Conventional TIMI flow grading is a predictor of cardiac outcome after acute myocardial infarction and PCI, but it has several limitations . The CTFC, another approach to grade flow impairment, is an objective, quantitative, reproducible, and sensitive index for coronary blood flow . As indicated in our study, TIMI flow may appear normal visually, but may correlate to abnormal CTFC. The CTFC has been proposed to have incremental prognostic accuracy in predicting survival outcome with reperfusion therapy . This measurement was significantly correlated with flow velocity measured with FloWire by several investigators during baseline conditions or hyperaemia . So the CTFC may be an index of microvascular behaviour, which reflects coronary vascular resistance . Higher CTFC values after PCI have also been found to be associated with poor clinical outcomes . In addition to these studies using thrombolysis or balloon angioplasty, in which higher values of CTFC were associated with adverse clinical outcome, there are several studies regarding CTFC’s relevance in the current stent era [16–19]. In this study, the post-PCI CTFC in patients receiving statin before PCI was significantly lower than those of the patients not receiving statins. This finding may be attributed to the potential beneficial effects of statins on coronary microcirculation.
Lipid profiles were similar between the two groups in our study; therefore, the beneficial effects observed may be considered independent of cholesterol lowering. Although the present study was not designed to elucidate the potential mechanisms of the cardioprotective effect of the statins, some possible mechanisms can be hypothesised. It is suggested that improvement of myocardial vascular function by statins is not only a result of reduction in plasma lipids but is also caused by some action on blood vessels other than a lipid-lowering effect (so-called pleiotropic effects) . The pleiotropic effects encompass non-lipid mechanisms that modify endothelial function, inflammation responses, plaque stability, and thrombus formation [20, 21]. Among those effects, improvement in endothelial function, anti-thrombotic and anti-inflammatory actions may be crucial for restoration of coronary blood flow after PCI, because those effects are consistent with a possible underlying mechanism of slow coronary flow . As in coronary instability, vascular injury during PCI is associated with a systemically measurable inflammatory response and the degree of inflammation has been shown to be correlated with cardiovascular risks [23, 24]. The improvement of coronary blood flow associated with statin therapy might be explained based on its anti-inflammatory effects, but with the present evidence, this remains speculative.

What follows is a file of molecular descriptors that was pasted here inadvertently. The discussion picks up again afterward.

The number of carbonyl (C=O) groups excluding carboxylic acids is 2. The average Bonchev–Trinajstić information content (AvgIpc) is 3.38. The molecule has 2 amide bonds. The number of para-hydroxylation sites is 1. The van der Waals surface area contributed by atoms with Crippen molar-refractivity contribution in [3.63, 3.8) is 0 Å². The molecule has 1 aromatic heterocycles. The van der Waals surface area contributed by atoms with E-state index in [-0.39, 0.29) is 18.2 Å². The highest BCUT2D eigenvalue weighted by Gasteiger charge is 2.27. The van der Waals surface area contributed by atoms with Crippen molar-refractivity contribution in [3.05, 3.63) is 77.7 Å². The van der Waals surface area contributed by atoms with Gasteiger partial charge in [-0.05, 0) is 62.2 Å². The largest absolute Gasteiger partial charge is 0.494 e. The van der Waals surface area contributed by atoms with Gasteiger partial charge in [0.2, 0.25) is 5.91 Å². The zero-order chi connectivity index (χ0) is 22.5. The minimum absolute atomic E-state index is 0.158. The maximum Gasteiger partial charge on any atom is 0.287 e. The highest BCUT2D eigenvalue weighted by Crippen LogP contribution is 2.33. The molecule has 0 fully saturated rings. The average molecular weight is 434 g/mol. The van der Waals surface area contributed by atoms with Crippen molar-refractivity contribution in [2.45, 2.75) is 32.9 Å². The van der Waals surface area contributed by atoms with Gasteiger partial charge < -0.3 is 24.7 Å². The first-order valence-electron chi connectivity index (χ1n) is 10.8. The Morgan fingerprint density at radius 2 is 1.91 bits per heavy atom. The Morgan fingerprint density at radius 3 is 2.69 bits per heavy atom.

Egashira et al.  demonstrated the improvement of endothelium-dependent coronary vasomotion using acetylcholine-stressed quantitative coronary arteriography and coronary flow velocity reserve using an intracoronary Doppler catheter after 2 and 6 months of pravastatin treatment in patients with dyslipidaemia. They speculated that impaired endothelium-dependent vasomotion may play a role in modulating myocardial perfusion in patients with hypercholesterolaemia, typical-effort angina pectoris, and critical stenosis of the epicardial coronary artery. It was also found that pravastatin increased microvascular perfusion in normocholesterolaemic patients with single-vessel disease after successful PCI . Briguori et al.  showed that atorvastatin 80 mg loaded 24 hours prior to PCI in statin-naive patients significantly reduced the risk of periprocedural myocardial infarction as defined by elevations of creatine-kinase myocardial enzyme and cardiac troponin I. At 30 days, high-dose statin therapy reduced the risk of periprocedural myocardial infarction by 44%, defined by both markers. The findings from NAPLES II support the need to postpone the intervention in statin-naive patients undergoing an elective procedure. These findings may be attributed to the potential beneficial effects of statins on CBF after PCI.
There are several limitations of this study. First, it was a retrospective study with a small number of patients. Larger multicentre studies are needed to corroborate our findings. Secondly, we could not estimate differences in efficacy among the various statins because of the relatively small numbers of patients in the study. There were substantial differences in CTFC pre- and post-PCI in this study. This would indicate that resting flow was impaired prior to PCI. Resting flow usually remains constant up to subtotal lesions. A proximal stenosis must generally exceed 75% diameter narrowing before its resistance approximates that of the resting coronary vascular bed resistance and begins to reduce resting flow. In our study population, mean percent diameter stenosis was 80 and 85% respectively. This might indicate that resting flow was impaired prior to PCI. The final limitation was the impossibility of follow-up, which could have informed us concerning the long-term clinical outcomes.
In conclusion, the present study showed that statin therapy before PCI in patients with stable CAD may have some beneficial effects on coronary blood flow demonstrated by CTFC. Further large-scale prospective randomised clinical trials are needed to elucidate the underlying mechanisms and clinical importance of these findings.
L. Cerit, H. Duygu, K. Gulsen and A. Gunsel state that he/she/they have/has no competing interest.
This article does not contain any studies with human participants or animals performed by any of the authors.